“A parent brings a child into this world; a child can bring a parent into the world to come.”

As a soul leaves this world and begins its journey upward, its children can help it along its way. When a child brings more light and holiness into this world, the parent’s soul climbs higher. Reciting kaddish is one such powerful tool of light, bequeathed to the sons of the deceased.

The kaddish is really just a frame around the central words, recited by the entire congregation, “May His great name be blessed forever and ever.” When the mourner recites the kaddish and the congregation responds, bursting out in those words in unison, a flash of light breaks into all the worlds, and the soul of the deceased soars upward.

A flash of light breaks into all the worlds, and the soul of the deceased soars upwardEven if there is no son, another Jew is still able to help the soul by saying kaddish. We are all connected.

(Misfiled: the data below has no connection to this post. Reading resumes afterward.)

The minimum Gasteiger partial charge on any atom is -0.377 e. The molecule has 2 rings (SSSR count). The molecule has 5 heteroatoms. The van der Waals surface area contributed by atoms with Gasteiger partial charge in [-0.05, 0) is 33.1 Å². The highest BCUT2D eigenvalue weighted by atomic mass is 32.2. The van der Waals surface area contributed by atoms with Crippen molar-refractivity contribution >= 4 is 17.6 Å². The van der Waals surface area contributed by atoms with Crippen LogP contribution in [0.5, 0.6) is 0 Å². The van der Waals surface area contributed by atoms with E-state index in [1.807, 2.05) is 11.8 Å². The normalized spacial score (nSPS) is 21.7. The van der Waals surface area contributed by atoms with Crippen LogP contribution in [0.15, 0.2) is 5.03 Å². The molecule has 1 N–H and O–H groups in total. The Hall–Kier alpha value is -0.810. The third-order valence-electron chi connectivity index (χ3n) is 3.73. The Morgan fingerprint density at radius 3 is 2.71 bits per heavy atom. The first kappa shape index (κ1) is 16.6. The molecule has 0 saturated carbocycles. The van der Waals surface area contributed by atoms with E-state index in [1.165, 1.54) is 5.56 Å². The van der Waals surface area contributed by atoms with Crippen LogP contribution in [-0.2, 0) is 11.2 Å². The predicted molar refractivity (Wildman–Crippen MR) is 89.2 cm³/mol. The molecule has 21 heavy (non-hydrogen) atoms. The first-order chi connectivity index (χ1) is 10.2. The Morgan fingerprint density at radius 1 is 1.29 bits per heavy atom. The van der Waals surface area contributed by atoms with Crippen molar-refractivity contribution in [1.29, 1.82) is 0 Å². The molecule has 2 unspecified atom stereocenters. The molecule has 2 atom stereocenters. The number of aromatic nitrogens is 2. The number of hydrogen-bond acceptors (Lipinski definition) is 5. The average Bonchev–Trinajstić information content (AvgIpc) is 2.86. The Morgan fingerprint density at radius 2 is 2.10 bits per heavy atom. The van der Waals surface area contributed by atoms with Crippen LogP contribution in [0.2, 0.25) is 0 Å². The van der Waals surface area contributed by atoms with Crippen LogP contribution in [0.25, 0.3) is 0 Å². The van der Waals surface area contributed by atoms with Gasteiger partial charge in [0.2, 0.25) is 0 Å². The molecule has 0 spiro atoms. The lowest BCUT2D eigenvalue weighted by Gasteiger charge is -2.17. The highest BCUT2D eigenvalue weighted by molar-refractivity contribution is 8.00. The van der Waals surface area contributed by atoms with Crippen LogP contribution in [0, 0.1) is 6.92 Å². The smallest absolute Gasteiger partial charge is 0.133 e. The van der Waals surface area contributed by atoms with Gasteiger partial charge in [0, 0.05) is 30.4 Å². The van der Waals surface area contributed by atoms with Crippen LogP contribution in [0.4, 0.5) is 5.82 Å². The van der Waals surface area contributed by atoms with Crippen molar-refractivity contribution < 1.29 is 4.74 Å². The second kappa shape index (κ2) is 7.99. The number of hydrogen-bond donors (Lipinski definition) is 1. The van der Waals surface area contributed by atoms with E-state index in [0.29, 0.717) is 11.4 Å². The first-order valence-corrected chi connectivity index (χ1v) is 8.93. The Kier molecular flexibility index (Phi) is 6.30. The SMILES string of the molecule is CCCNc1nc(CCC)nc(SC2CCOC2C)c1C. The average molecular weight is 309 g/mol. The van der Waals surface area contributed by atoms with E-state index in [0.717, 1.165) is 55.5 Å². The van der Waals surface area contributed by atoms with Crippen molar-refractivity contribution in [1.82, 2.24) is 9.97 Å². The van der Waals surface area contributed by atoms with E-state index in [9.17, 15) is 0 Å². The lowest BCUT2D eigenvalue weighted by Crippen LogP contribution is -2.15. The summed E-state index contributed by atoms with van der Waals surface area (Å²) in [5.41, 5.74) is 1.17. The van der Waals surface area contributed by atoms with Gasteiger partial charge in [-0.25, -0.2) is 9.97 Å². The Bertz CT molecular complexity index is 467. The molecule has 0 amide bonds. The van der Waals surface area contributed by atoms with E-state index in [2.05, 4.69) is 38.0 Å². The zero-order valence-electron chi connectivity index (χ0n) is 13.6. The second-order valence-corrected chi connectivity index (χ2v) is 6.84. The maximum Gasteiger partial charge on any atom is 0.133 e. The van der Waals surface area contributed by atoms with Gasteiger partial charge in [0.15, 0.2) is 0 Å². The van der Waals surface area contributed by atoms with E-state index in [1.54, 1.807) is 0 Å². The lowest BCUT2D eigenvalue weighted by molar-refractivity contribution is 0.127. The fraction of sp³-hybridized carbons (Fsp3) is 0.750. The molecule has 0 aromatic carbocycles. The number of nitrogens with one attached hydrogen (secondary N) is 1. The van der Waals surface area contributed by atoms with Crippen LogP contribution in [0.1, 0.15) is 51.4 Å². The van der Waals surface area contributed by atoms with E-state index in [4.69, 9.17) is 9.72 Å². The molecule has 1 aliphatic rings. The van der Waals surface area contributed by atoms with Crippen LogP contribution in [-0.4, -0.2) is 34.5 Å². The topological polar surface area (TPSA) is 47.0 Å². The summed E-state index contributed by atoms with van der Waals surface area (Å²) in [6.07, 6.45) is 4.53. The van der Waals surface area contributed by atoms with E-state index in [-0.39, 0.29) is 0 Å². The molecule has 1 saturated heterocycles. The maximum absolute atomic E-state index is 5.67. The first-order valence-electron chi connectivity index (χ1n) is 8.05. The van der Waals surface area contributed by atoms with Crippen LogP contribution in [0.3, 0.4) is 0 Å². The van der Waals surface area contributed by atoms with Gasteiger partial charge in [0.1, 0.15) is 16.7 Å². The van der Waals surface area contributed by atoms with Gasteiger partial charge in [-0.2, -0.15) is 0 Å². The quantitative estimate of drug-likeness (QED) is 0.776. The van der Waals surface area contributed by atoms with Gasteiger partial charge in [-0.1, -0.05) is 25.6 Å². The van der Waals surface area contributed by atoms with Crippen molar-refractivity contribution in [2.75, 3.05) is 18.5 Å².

Sons say kaddish for their fathers and mothers daily for eleven months after their passing, and annually on the anniversary of their passing (according to the Jewish calendar).

If there is no son—or if there is, but he can’t make it to prayer services—ideally another male relative (who himself has a deceased parent) should say kaddish. Or, someone else should be asked to do it in their stead. Many yeshivahs provide this service in return for a donation.


We pray three times a day: morning, afternoon and night. The mourner’s kaddish is said at least once during the course of each of these prayers.

Click here for the text of kaddish, an interactive kaddish trainer, stories, insights, meditations and more.

Looking for a place to say the kaddish? Locate the closest Chabad synagogue. Before you turn up, it’s a good idea to speak with the rabbi. Find out the times for prayers. Don’t be embarrassed to ask for some help while you get used to the synagogue.